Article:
Research Papers

Analysis of Passive Temperature Control Systems Using Phase Change Materials for Application to Secondary Batteries Cooling

[+] Author and Article Information
Roberto Bubbico

Department of Chemical,
Materials and Environmental Engineering,
“Sapienza” University of Rome,
Via Eudossiana 18,
Rome 00184, Italy
e-mail: roberto.bubbico@uniroma1.it

Francesco D'Annibale

Laboratory for Development of Chemical and
Thermal Fluid Dynamic Processes for Energy,
Via Anguillarese 301,
Rome 00123, Italy
e-mail: francesco.dannibale@enea.it

Barbara Mazzarotta

Department of Chemical,
Materials and Environmental Engineering,
“Sapienza” University of Rome,
Via Eudossiana 18,
Rome 00184, Italy
e-mail: barbara.mazzarotta@uniroma1.it

Carla Menale

Department of Chemical,
Materials and Environmental Engineering,
“Sapienza” University of Rome,
Via Eudossiana 18,
Rome 00184, Italy
e-mail: carla.menale@uniroma1.it

1Corresponding author.

Contributed by the Heat Transfer Division of ASME for publication in the JOURNAL OF THERMAL SCIENCE AND ENGINEERING APPLICATIONS. Manuscript received January 22, 2018; final manuscript received May 9, 2018; published online August 20, 2018. Assoc. Editor: Steve Q. Cai.

J. Thermal Sci. Eng. Appl 10(6), 061009 (Aug 20, 2018) (10 pages) Paper No: TSEA-18-1039; doi: 10.1115/1.4040643 History: Received January 22, 2018; Revised May 09, 2018

Temperature control is one of the most significant factors to improve the performance and extend the cycle life of a battery. It is, therefore, important to design and implement an effective battery thermal management system (TMS). Phase change materials (PCMs) can be used as a cooling means for batteries. In the present paper, a preliminary analysis of the thermal behavior of PCMs used to cool down a heated metal surface was carried out. Tests have shown that pure PCMs are able to limit the temperature increase, but only for relatively low-heat fluxes. At higher values of the heat produced, the thermal conductivity of the PCM was increased by using solid foams characterized by higher thermal conductivity; it was, thus, possible to keep the surface temperature within safe limits for longer times. A computational fluid dynamics (CFD) model of the composite material (PCM + solid foam) was also developed, which allowed to predict the temperature trend within the system under different boundary conditions. However, the average thermal conductivity of the composite system that best fitted the experimental results was found to be much lower than that theoretically predicted by using common semiempirical correlations.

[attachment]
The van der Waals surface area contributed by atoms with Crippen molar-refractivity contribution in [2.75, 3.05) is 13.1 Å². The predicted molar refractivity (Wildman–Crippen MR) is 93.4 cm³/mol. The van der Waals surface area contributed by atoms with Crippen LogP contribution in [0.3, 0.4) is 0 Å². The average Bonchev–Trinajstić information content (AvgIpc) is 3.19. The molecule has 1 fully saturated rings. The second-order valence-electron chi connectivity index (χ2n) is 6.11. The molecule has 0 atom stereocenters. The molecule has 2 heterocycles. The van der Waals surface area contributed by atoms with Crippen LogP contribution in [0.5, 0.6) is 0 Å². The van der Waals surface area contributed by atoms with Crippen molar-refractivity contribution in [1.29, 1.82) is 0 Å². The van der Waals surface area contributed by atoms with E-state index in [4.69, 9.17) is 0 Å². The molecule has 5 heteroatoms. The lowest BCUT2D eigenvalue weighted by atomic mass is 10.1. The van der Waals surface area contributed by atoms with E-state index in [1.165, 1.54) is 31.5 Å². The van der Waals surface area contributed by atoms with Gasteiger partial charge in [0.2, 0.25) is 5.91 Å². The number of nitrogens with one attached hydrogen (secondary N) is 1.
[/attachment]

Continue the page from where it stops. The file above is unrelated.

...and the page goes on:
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Fig. 2

Density of (a) A46 and (b) A43

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Fig. 1

Thermal conductivity of (a) A46 and (b) A43

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Fig. 9

Temperature profiles on the heated surface for pureA46, A46 + SiC, A46 + Cu(10 ppi), A46 + Cu(50 ppi). q″=2726 W/m2.

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Fig. 10

Upper surface temperature profiles for pure A46, A46 + SiC, A46 + Cu (10 ppi), A46 + Cu(50 ppi); q″ = 2726 W/m2

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Fig. 3

Solid foams: (a) SiC, porosity = 10 ppi; (b) Cu porosity = 10 ppi; and (c) Cu porosity = 50 ppi

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Fig. 4

The experimental setup

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Fig. 5

Temperature profiles at the heating surface (TCu,s1), at the center of the PCM block (TPCM,c) and on the upper surface (TPCM,u). A43 (continuous lines) and A46 (dotted lines), q″ = 1200 W/m2.

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Fig. 6

Direct comparison of upper and lower surface temperatures for A43 and A46. q″ = 8800 W/m2.

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Fig. 7

Lower surface temperature increases for: A46 with and without Cu-10 ppi solid foam (hatch), A43 with and without Cu-10 ppi solid foam. q″ = 1200 W/m2. Bullets= melting points.

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Fig. 8

Ratio between lower and upper surface temperatures in A46, with and without solid foam

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Fig. 14

Comparison between experimental and calculated temperatures at the heated and upper surfaces of the PCM: (a) A43, k = 2 W/m K; (b) A46, k = 2 W/m K; (c) A43, k = 1 W/m K; and (d) A46, k = 1 W/m K

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Fig. 11

Temperature increase ratio (Eq. (1)) for A46 with and without Cu foam, at two heat inputs (continuous 2726 W/m2, dashed 1200 W/m2)

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Fig. 12

Computational fluid dynamics models: (a) nodalization used for the 3D model, (b) nodalization used for the 2D model, (c) comparison of the temperatures at the heated surface for the 2D and 3D models; heat flux: 2726 W/m2, SiC foam (10 ppi)

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Fig. 13

Comparison between experimental and calculated temperatures at the heated surface of the PCM and on the upper surface, with thermal conductivity equal to kav,2: (a) A43 and (b) A46. Heat flux 1200 W/m2.



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